Social Media management software (SMMS)
Social media management software (SMMS) is software that facilitates an organization’s ability to successfully engage in social media activities across different communication channels. SMMS is typically used by marketers to monitor inbound and outbound conversations, document social marketing initiatives and evaluate the effectiveness of a company’s social media presence.
Since bidders may not necessarily know what the hard floor is, the concept of a soft price floor was implemented to “catch” the offers that fall only slightly below the hard floor and would otherwise get rejected with no yield for the publisher.
A streaming device is any internet-enabled device capable of receiving and displaying IP-distributed long-form content in its native resolution.
Subscription video on demand (SVOD)
Subscription video on demand (SVOD) services use a subscription business model, where subscribers are charged a monthly fee to access programming. These services include solutions like Netflix, Hulu Plus, Amazon Video and HBO.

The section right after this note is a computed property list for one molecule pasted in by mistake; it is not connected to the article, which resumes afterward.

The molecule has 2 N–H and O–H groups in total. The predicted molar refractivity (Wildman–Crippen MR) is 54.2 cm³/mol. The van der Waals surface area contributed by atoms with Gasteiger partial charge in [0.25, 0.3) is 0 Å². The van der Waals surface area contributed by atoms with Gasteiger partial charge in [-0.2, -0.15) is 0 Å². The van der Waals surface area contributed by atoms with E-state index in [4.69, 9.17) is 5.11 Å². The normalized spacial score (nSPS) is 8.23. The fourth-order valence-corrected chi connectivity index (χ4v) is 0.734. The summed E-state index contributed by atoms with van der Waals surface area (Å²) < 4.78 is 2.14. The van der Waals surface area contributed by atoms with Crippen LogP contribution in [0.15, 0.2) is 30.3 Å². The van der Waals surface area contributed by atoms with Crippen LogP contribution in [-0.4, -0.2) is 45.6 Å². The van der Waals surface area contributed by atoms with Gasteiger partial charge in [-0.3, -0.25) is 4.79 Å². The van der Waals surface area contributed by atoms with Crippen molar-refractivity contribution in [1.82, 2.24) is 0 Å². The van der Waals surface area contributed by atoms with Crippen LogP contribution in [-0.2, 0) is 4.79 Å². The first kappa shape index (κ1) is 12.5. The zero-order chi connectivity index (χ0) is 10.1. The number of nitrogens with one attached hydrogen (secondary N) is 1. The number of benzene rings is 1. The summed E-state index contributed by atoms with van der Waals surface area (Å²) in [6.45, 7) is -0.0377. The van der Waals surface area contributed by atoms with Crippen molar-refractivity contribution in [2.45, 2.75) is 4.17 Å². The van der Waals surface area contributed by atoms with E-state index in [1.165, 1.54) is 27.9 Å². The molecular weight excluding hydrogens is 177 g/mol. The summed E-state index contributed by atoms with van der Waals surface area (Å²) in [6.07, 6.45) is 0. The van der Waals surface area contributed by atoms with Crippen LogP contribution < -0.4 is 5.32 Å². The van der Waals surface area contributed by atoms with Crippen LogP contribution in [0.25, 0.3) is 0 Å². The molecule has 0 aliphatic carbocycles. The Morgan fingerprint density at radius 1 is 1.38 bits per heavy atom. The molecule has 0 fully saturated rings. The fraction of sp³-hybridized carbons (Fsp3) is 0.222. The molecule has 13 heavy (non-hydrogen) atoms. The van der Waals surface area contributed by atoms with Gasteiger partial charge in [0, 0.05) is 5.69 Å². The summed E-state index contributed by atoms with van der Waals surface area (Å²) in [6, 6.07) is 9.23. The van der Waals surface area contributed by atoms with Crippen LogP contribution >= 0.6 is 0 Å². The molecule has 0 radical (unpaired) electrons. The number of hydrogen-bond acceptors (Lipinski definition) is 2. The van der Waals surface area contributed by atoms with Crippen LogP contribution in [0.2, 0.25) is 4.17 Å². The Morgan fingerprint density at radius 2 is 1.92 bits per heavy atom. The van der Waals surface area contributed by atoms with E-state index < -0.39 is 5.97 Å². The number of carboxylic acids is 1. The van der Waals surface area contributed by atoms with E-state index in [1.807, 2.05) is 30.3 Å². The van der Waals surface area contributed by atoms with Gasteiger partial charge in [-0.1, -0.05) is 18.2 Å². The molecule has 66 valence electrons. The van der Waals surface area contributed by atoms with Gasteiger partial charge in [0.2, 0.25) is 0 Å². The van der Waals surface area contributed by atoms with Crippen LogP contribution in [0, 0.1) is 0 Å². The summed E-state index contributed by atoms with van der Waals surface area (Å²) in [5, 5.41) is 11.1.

Supply-side platform (SSP)
An advertising-technology platform used to sell a publisher’s ad space in an automated fashion, typically via Real-time bidding (RTB) auctions. SSPs are most often used by online publishers (websites and apps) to help them obtain the most Yield possible from their display, video, mobile and native ad inventory. In order to sell this available ad space, a Supply-side platform (SSP) connects with multiple ad exchanges and networks, which in turn offer the inventory to advertisers via Demand-side platform (DSP)s. Many of today’s SSPs include exchange mechanisms, meaning publishers can use Supply-side platform (SSP)s to manage their available inventory and sell it to Demand-side platform (DSP)s via Real-time bidding (RTB) auctions, rather than having to connect to multiple exchanges first.